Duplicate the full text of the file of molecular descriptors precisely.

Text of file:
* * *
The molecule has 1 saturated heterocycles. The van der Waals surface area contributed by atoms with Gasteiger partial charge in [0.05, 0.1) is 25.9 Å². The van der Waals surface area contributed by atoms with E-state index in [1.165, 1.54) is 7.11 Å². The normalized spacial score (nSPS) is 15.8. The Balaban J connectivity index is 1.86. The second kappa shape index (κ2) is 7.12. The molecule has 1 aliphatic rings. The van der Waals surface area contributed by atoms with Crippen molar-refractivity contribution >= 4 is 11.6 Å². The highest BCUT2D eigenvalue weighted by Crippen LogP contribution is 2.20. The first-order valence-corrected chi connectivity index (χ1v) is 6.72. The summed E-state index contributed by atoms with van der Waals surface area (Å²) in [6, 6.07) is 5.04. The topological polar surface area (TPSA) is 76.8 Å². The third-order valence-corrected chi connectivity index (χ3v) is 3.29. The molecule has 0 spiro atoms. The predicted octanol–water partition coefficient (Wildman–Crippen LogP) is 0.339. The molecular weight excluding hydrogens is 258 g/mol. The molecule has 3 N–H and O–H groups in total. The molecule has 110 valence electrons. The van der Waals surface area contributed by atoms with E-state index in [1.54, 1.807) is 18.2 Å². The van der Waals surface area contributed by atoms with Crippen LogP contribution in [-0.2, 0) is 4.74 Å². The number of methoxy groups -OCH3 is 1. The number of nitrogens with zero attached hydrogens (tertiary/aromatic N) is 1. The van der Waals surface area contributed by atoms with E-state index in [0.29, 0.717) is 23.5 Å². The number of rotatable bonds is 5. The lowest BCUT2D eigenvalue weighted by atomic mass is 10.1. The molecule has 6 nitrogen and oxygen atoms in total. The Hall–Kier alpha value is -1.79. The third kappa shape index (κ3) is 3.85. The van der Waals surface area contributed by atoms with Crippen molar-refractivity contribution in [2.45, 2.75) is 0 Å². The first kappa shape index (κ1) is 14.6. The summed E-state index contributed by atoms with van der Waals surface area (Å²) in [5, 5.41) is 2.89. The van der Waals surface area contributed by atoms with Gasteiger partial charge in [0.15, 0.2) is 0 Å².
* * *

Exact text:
The molecule has 1 saturated heterocycles. The van der Waals surface area contributed by atoms with Gasteiger partial charge in [0.05, 0.1) is 25.9 Å². The van der Waals surface area contributed by atoms with E-state index in [1.165, 1.54) is 7.11 Å². The normalized spacial score (nSPS) is 15.8. The Balaban J connectivity index is 1.86. The second kappa shape index (κ2) is 7.12. The molecule has 1 aliphatic rings. The van der Waals surface area contributed by atoms with Crippen molar-refractivity contribution >= 4 is 11.6 Å². The highest BCUT2D eigenvalue weighted by Crippen LogP contribution is 2.20. The first-order valence-corrected chi connectivity index (χ1v) is 6.72. The summed E-state index contributed by atoms with van der Waals surface area (Å²) in [6, 6.07) is 5.04. The topological polar surface area (TPSA) is 76.8 Å². The third-order valence-corrected chi connectivity index (χ3v) is 3.29. The molecule has 0 spiro atoms. The predicted octanol–water partition coefficient (Wildman–Crippen LogP) is 0.339. The molecular weight excluding hydrogens is 258 g/mol. The molecule has 3 N–H and O–H groups in total. The molecule has 110 valence electrons. The van der Waals surface area contributed by atoms with E-state index in [1.54, 1.807) is 18.2 Å². The van der Waals surface area contributed by atoms with Crippen LogP contribution in [-0.2, 0) is 4.74 Å². The number of methoxy groups -OCH3 is 1. The number of nitrogens with zero attached hydrogens (tertiary/aromatic N) is 1. The van der Waals surface area contributed by atoms with E-state index in [0.29, 0.717) is 23.5 Å². The number of rotatable bonds is 5. The lowest BCUT2D eigenvalue weighted by atomic mass is 10.1. The molecule has 6 nitrogen and oxygen atoms in total. The Hall–Kier alpha value is -1.79. The third kappa shape index (κ3) is 3.85. The van der Waals surface area contributed by atoms with Crippen molar-refractivity contribution in [2.45, 2.75) is 0 Å². The first kappa shape index (κ1) is 14.6. The summed E-state index contributed by atoms with van der Waals surface area (Å²) in [5, 5.41) is 2.89. The van der Waals surface area contributed by atoms with Gasteiger partial charge in [0.15, 0.2) is 0 Å².